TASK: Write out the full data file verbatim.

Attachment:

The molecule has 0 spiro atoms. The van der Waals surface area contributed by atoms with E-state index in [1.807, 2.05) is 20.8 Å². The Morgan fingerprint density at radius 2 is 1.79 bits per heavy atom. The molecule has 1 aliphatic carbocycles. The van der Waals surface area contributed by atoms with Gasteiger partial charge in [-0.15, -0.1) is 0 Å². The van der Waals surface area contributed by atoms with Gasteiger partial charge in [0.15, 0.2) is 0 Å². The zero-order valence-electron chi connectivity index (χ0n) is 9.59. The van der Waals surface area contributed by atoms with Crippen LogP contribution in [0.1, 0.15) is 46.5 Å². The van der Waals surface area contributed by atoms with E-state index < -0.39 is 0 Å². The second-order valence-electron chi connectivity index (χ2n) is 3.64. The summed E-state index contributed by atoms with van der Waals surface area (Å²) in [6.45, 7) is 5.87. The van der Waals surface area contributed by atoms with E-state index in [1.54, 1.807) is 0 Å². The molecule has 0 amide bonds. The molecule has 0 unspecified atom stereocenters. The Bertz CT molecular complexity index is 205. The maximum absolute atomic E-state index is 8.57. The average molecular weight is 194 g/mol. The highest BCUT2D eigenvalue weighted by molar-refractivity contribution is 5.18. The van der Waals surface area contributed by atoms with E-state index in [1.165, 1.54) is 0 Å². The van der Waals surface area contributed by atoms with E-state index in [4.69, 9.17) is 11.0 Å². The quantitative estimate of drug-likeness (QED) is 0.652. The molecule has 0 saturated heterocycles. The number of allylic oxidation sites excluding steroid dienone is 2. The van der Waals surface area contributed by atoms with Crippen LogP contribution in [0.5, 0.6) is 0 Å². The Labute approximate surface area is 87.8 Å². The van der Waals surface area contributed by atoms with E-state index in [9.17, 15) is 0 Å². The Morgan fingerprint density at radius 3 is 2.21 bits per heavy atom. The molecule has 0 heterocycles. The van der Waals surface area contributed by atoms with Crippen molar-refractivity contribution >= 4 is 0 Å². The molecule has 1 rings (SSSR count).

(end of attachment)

The molecule has 0 spiro atoms. The van der Waals surface area contributed by atoms with E-state index in [1.807, 2.05) is 20.8 Å². The Morgan fingerprint density at radius 2 is 1.79 bits per heavy atom. The molecule has 1 aliphatic carbocycles. The van der Waals surface area contributed by atoms with Gasteiger partial charge in [-0.15, -0.1) is 0 Å². The van der Waals surface area contributed by atoms with Gasteiger partial charge in [0.15, 0.2) is 0 Å². The zero-order valence-electron chi connectivity index (χ0n) is 9.59. The van der Waals surface area contributed by atoms with Crippen LogP contribution in [0.1, 0.15) is 46.5 Å². The van der Waals surface area contributed by atoms with E-state index < -0.39 is 0 Å². The second-order valence-electron chi connectivity index (χ2n) is 3.64. The summed E-state index contributed by atoms with van der Waals surface area (Å²) in [6.45, 7) is 5.87. The van der Waals surface area contributed by atoms with E-state index in [1.54, 1.807) is 0 Å². The molecule has 0 amide bonds. The molecule has 0 unspecified atom stereocenters. The Bertz CT molecular complexity index is 205. The maximum absolute atomic E-state index is 8.57. The average molecular weight is 194 g/mol. The highest BCUT2D eigenvalue weighted by molar-refractivity contribution is 5.18. The van der Waals surface area contributed by atoms with E-state index in [1.165, 1.54) is 0 Å². The van der Waals surface area contributed by atoms with E-state index in [4.69, 9.17) is 11.0 Å². The quantitative estimate of drug-likeness (QED) is 0.652. The molecule has 0 saturated heterocycles. The number of allylic oxidation sites excluding steroid dienone is 2. The van der Waals surface area contributed by atoms with Crippen LogP contribution in [0.5, 0.6) is 0 Å². The Labute approximate surface area is 87.8 Å². The van der Waals surface area contributed by atoms with E-state index in [9.17, 15) is 0 Å². The Morgan fingerprint density at radius 3 is 2.21 bits per heavy atom. The molecule has 0 heterocycles. The van der Waals surface area contributed by atoms with Crippen molar-refractivity contribution >= 4 is 0 Å². The molecule has 1 rings (SSSR count).